When it comes to managing emails…
I’m pretty good at keeping my inboxes clear (I have two email accounts, one for personal stuff and another for work). A little while ago I had the great idea of creating folders where I could place emails that needed action taken on them; this way I could then deal with those at my leisure and keep my inbox clear.
Since implementing my master plan I now have a total of 834 emails across my two accounts which need some kind of action.
I may as well have just created a new folder called ‘out of sight out of mind’ and just set up an auto-redirect into it from my inbox. It’s the digital equivalent of spending a day sorting a room, only to find that, eight hours later, all you’ve actually done is transferred the contents of one room into another without actually dealing with any of it.
Now I’m a great believer in focussing on what’s most important; but if you’re doing that at the expense of everything else, all you’re doing is creating backlogs elsewhere in your life which take longer and get harder to deal with the longer you leave them.
This is a dangerous habit to have – the less of a handle you have on how much genuine, worthwhile work there is for you to do, the more likely you are to take on other things, which give you even less time to work on your tasks effectively and can lead to massive feelings of overwhem and despair.
And ultimately, the more things you have to do, the more often you are likely to end up having to compromise on time, quality or price.
Striking a Balance
As I’ve mentioned before in my SIMPLE philosophy, I believe the secret to a happy and successful life is balance; which leads me to a quote, much overused and often associated with Abraham Lincoln…
If I had 8 hours to chop down a tree, I would spend 6 of those hours sharpening my axe.
Really? Six hours? If it were me I probably wouldn’t use an axe in the first-place – I’d use a chain saw, get the job done in a fraction of the time and probably spend the rest of it playing my guitar.
Better still I’d hire somebody else to do the job for me and spend the time working on something I enjoy far more, and am much better at, in order to pay them.
Another version of this rather overused quote refers to having five minutes to cut down a tree and spending three minutes of that sharpening one’s tool. Now that’s more like it 🙂
So keeping things in balance is important; and the less time we have to spend doing that, the better. As for my email disaster my intentions were good, but they didn’t work, so now it’s time to try another approach.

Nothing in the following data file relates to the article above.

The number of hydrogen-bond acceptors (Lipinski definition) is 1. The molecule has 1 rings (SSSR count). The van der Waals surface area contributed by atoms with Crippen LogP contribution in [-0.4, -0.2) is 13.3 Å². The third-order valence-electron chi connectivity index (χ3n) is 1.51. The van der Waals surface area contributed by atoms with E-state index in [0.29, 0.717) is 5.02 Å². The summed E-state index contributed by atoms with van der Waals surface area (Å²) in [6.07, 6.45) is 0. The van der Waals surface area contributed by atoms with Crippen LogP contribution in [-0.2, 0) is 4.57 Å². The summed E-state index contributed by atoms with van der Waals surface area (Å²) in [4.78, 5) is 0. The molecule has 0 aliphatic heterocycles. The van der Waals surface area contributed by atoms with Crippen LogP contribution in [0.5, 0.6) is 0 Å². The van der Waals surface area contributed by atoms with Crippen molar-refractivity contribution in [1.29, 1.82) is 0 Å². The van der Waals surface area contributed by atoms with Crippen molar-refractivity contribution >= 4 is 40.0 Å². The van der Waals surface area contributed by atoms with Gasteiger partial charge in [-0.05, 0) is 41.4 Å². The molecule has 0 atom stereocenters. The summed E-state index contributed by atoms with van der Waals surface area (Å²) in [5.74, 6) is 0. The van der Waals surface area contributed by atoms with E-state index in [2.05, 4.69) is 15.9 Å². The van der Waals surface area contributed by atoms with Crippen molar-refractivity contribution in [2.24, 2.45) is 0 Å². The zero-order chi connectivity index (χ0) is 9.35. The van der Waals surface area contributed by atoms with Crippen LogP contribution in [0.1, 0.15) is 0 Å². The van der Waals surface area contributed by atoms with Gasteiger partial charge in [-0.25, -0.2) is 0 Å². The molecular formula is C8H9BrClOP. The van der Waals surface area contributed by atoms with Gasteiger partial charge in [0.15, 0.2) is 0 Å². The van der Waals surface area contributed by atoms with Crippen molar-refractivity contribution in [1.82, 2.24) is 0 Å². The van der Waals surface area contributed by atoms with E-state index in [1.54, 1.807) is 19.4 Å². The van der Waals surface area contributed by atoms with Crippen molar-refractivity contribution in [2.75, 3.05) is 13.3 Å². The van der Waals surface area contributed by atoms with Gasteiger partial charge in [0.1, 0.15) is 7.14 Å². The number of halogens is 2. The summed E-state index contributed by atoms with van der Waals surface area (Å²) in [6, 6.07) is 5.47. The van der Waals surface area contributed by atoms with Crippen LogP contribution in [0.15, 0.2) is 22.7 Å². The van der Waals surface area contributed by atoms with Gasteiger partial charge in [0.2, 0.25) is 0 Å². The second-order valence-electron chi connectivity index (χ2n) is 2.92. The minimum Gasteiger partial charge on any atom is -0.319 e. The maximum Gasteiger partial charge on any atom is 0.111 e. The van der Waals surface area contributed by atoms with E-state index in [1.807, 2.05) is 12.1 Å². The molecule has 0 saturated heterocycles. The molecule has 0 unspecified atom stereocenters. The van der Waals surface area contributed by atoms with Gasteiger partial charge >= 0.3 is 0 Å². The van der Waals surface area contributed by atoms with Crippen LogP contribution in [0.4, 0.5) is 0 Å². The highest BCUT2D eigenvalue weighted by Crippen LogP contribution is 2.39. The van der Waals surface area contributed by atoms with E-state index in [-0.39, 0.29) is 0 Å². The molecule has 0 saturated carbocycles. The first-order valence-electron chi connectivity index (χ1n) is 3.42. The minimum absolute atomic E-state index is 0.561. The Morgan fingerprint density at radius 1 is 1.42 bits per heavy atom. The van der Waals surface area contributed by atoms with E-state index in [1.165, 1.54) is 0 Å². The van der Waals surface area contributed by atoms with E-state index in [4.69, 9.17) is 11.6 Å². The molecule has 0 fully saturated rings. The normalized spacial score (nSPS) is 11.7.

My 4 Step Solution
Here’s how I intend to tackle my 834 emails.
Step 1 – tackle them in the order most recent to least recent – this is because the more recent ones are likely to be the most relevant. Older emails may contain information or links that are now out of date and can just be ditched. Also dealing with the most recent messages first may help me avoid OS moments; like reading an email I received a week ago from a potential client asking if I might be free for coffee tomorrow (Oh S**t!).
Step 2 – apply one of the following ‘D’ rules to each mail:
– Do it
– Diarise it (for a SPECIFIC date)
– Delegate it
– Ditch it
…and, whatever I do, I WILL NOT make new folders called these to put the mails into and deal with later!
Step 3 – for each message I will seriously consider applying the 4th, and by far most effective ‘D’ rule:
– Discontinue it.
Did the email come from a shopping site or a person I bought a product from a year ago and haven’t since; or worse, have I been enticed by them to buy other stuff I’ve never got round to using? If so, I will unsubscribe from their emails, reduce my incoming clutter and get rid of any future temptation.
Step 4 – Going forward, apply the ‘D’ rules to each message straight out of my inbox and not waste time reading them and moving them to another folder, only to have to read them again to deal with them later.
If I had to define ‘sharpening the axe’ I would say it would be sharpening my awareness of the need to maintain balance in my life. Doing this often, for a short period of time is the key. That way, the saplings don’t grow into trees in the first place and I can spend a few minutes pulling them out by hand. No hired help to pay for and no chainsaw required; in fact, no tool at all…
…not even an axe.
Now where did I put that guitar???